The Geology of Crater Lake National Park, Oregon With a reconnaissance of the Cascade Range southward to Mount Shasta by Howell Williams
The Climax: Culminating Explosions of Pumice and Scoria
The Glowing Avalanches: Pumice and Scoria Flows
Erosive Action of the Flows
Near the top of the Javanese volcano Merapi, there are places where the rock surfaces have been so severely abraded and striated by the passage of glowing avalanches that they might easily be mistaken for glaciated pavements. On the Japanese volcano Komagatake, the upper parts of the canyons were likewise swept bare by the onrush of pumice flows. Although there may have been vigorous erosion on the higher, now vanished parts of Mount Mazama, there are no signs that the pumice and scoria flows scratched or polished the visible slopes of the cone. There is proof, however, that they were able to sweep much incoherent material from the valley floors and to incorporate it.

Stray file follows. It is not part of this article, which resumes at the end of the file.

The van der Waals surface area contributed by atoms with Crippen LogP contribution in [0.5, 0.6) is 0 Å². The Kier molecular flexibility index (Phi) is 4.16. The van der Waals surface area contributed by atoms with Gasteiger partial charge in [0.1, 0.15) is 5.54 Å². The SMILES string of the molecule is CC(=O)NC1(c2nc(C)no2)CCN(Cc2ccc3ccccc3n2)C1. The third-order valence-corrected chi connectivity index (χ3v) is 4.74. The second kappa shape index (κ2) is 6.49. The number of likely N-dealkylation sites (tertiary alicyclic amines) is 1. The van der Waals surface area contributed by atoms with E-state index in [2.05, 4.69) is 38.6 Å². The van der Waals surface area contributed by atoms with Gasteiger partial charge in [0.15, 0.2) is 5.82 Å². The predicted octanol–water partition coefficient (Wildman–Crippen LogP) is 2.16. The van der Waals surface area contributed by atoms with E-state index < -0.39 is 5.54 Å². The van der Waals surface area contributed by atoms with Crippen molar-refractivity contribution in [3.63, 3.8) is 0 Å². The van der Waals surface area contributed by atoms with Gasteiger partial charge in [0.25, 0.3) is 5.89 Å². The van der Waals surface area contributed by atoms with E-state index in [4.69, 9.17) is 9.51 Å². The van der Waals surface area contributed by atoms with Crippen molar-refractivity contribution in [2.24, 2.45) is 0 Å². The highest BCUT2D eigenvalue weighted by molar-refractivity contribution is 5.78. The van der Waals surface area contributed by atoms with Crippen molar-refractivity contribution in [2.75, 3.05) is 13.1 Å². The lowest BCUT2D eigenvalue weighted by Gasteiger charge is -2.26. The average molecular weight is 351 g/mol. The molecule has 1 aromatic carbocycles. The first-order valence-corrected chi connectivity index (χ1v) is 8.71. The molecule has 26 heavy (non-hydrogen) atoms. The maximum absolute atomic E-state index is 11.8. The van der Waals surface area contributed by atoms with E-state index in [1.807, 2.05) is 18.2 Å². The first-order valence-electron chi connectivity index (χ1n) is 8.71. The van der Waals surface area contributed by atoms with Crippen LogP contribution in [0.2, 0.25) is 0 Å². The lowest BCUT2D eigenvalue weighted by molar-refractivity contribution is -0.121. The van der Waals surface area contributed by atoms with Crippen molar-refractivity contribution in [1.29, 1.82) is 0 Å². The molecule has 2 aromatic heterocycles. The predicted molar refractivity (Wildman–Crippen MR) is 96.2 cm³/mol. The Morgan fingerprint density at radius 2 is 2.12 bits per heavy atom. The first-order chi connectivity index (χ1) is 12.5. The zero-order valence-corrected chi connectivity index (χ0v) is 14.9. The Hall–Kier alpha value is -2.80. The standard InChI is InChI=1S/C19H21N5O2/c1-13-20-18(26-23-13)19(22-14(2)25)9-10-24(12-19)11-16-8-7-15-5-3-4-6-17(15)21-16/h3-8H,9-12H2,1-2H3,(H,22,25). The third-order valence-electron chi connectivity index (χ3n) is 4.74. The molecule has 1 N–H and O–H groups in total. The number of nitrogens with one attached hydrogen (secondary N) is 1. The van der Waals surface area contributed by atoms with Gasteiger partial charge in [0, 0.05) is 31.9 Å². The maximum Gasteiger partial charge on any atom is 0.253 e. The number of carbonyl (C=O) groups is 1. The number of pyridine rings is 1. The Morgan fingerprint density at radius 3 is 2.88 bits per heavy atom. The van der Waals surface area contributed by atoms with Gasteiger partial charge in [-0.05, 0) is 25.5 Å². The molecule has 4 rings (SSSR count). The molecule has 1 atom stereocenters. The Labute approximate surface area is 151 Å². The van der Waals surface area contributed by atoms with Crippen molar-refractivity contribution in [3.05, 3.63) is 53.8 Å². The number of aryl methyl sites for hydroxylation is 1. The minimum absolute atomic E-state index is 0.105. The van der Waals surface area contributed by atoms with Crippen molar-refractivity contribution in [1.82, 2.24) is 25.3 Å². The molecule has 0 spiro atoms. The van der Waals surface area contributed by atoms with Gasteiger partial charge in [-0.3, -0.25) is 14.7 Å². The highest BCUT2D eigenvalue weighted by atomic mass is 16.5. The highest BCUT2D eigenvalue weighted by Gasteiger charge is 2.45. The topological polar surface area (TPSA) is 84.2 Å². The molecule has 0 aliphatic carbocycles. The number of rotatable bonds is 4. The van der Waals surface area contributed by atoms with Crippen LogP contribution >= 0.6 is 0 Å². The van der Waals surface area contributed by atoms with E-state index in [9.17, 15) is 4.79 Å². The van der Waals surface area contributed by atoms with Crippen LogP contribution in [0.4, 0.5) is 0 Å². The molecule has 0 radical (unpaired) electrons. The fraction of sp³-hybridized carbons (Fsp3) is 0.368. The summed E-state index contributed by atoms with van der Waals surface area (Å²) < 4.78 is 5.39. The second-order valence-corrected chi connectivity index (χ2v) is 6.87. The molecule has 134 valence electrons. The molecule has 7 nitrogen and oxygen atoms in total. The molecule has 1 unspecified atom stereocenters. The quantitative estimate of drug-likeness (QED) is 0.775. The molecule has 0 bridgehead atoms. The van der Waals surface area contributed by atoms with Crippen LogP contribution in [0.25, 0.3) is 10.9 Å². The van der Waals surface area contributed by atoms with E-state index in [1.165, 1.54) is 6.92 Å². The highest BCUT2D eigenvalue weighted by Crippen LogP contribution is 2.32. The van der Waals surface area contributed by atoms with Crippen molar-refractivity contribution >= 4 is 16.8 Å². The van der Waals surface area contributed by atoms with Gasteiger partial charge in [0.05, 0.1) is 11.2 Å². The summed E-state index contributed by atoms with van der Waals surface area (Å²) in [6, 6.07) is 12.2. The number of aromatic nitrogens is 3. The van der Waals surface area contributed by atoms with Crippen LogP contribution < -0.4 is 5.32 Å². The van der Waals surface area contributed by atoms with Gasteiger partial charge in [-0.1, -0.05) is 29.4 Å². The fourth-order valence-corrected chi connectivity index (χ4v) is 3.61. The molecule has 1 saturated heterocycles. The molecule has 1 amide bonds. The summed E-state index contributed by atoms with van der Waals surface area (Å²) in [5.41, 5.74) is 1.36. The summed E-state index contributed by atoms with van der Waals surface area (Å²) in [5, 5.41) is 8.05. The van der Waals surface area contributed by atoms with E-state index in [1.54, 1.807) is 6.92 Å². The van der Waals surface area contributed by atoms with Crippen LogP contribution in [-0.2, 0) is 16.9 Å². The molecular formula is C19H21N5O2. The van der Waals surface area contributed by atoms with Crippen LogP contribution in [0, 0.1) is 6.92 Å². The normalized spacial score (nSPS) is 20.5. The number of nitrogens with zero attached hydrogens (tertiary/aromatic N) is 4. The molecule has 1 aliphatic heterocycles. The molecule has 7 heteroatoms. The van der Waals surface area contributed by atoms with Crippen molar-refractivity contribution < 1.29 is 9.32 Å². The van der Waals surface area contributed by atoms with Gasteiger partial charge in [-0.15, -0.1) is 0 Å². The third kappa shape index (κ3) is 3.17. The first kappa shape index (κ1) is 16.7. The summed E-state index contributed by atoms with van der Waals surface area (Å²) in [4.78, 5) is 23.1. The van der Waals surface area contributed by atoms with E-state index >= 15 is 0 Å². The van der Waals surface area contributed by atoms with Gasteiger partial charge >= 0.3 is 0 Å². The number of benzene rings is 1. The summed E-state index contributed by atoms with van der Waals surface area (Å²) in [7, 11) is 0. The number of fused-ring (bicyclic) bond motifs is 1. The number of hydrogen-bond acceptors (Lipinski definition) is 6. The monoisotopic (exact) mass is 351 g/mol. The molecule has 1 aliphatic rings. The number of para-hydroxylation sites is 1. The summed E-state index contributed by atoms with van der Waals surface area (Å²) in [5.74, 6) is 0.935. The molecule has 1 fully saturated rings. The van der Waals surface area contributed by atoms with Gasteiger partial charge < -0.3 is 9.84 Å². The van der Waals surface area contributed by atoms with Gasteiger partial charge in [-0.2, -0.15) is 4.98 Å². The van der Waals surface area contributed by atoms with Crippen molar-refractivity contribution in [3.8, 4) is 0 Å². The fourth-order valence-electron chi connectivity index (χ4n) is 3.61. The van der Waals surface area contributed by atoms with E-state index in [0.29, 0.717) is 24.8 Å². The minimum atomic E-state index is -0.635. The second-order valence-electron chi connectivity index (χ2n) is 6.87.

The flows on the west and southwest flanks of the volcano, as noted already, did not begin to deposit their load until they reached a distance of 2 or 3 miles beyond the present rim of the caldera. About the headwaters of National, Bybee, Copeland, and Castle creeks, and to a lesser extent in the upper parts of Munson, Kerr, and Sun valleys, there is generally a transition zone between 1/4 and mile wide where the pumice and scoria are intimately mingled with reworked glacial debris. Where the streams have cut down to the base of the flows a similar transitional zone is exposed. Admittedly, some of this mingling may have been brought about by floods following in the wake of the first flows as they melted snow banks in their path, but most of the admixture seems to have been caused by the powerful plowing action of the heavy avalanches as they swept over incoherent moraines and fluvioglacial outwash.